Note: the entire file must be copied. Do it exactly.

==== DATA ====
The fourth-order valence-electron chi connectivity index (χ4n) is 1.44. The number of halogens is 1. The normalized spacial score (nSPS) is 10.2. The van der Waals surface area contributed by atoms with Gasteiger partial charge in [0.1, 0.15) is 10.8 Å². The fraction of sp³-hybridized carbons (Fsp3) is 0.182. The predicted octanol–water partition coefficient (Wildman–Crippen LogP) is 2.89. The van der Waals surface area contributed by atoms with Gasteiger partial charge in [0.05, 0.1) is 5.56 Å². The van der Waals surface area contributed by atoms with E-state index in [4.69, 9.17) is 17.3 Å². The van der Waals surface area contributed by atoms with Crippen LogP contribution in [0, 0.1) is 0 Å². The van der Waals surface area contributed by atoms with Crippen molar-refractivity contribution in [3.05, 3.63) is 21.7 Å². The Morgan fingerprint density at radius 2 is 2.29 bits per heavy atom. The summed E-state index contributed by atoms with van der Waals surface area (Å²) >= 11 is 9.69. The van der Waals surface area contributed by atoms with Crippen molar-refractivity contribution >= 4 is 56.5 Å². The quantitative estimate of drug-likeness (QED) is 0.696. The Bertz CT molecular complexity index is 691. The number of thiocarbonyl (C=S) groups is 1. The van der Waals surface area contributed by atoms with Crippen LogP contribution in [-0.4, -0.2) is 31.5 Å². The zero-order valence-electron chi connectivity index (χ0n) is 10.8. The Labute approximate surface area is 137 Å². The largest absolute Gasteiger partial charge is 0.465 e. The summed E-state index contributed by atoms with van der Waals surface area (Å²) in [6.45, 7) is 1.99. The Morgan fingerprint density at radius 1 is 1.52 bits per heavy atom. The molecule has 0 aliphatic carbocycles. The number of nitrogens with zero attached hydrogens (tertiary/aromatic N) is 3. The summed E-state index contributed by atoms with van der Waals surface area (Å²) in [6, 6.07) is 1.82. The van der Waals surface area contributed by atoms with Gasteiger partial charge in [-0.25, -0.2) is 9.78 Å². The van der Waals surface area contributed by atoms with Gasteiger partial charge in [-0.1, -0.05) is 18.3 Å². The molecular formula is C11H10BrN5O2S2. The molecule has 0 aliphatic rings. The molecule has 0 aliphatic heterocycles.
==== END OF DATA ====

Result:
The fourth-order valence-electron chi connectivity index (χ4n) is 1.44. The number of halogens is 1. The normalized spacial score (nSPS) is 10.2. The van der Waals surface area contributed by atoms with Gasteiger partial charge in [0.1, 0.15) is 10.8 Å². The fraction of sp³-hybridized carbons (Fsp3) is 0.182. The predicted octanol–water partition coefficient (Wildman–Crippen LogP) is 2.89. The van der Waals surface area contributed by atoms with Gasteiger partial charge in [0.05, 0.1) is 5.56 Å². The van der Waals surface area contributed by atoms with E-state index in [4.69, 9.17) is 17.3 Å². The van der Waals surface area contributed by atoms with Crippen LogP contribution in [0, 0.1) is 0 Å². The van der Waals surface area contributed by atoms with Crippen molar-refractivity contribution in [3.05, 3.63) is 21.7 Å². The Morgan fingerprint density at radius 2 is 2.29 bits per heavy atom. The summed E-state index contributed by atoms with van der Waals surface area (Å²) >= 11 is 9.69. The van der Waals surface area contributed by atoms with Crippen molar-refractivity contribution >= 4 is 56.5 Å². The quantitative estimate of drug-likeness (QED) is 0.696. The Bertz CT molecular complexity index is 691. The number of thiocarbonyl (C=S) groups is 1. The van der Waals surface area contributed by atoms with Crippen LogP contribution in [-0.4, -0.2) is 31.5 Å². The zero-order valence-electron chi connectivity index (χ0n) is 10.8. The Labute approximate surface area is 137 Å². The largest absolute Gasteiger partial charge is 0.465 e. The summed E-state index contributed by atoms with van der Waals surface area (Å²) in [6.45, 7) is 1.99. The Morgan fingerprint density at radius 1 is 1.52 bits per heavy atom. The molecule has 0 aliphatic carbocycles. The number of nitrogens with zero attached hydrogens (tertiary/aromatic N) is 3. The summed E-state index contributed by atoms with van der Waals surface area (Å²) in [6, 6.07) is 1.82. The van der Waals surface area contributed by atoms with Gasteiger partial charge in [-0.25, -0.2) is 9.78 Å². The van der Waals surface area contributed by atoms with Gasteiger partial charge in [-0.1, -0.05) is 18.3 Å². The molecular formula is C11H10BrN5O2S2. The molecule has 0 aliphatic rings. The molecule has 0 aliphatic heterocycles.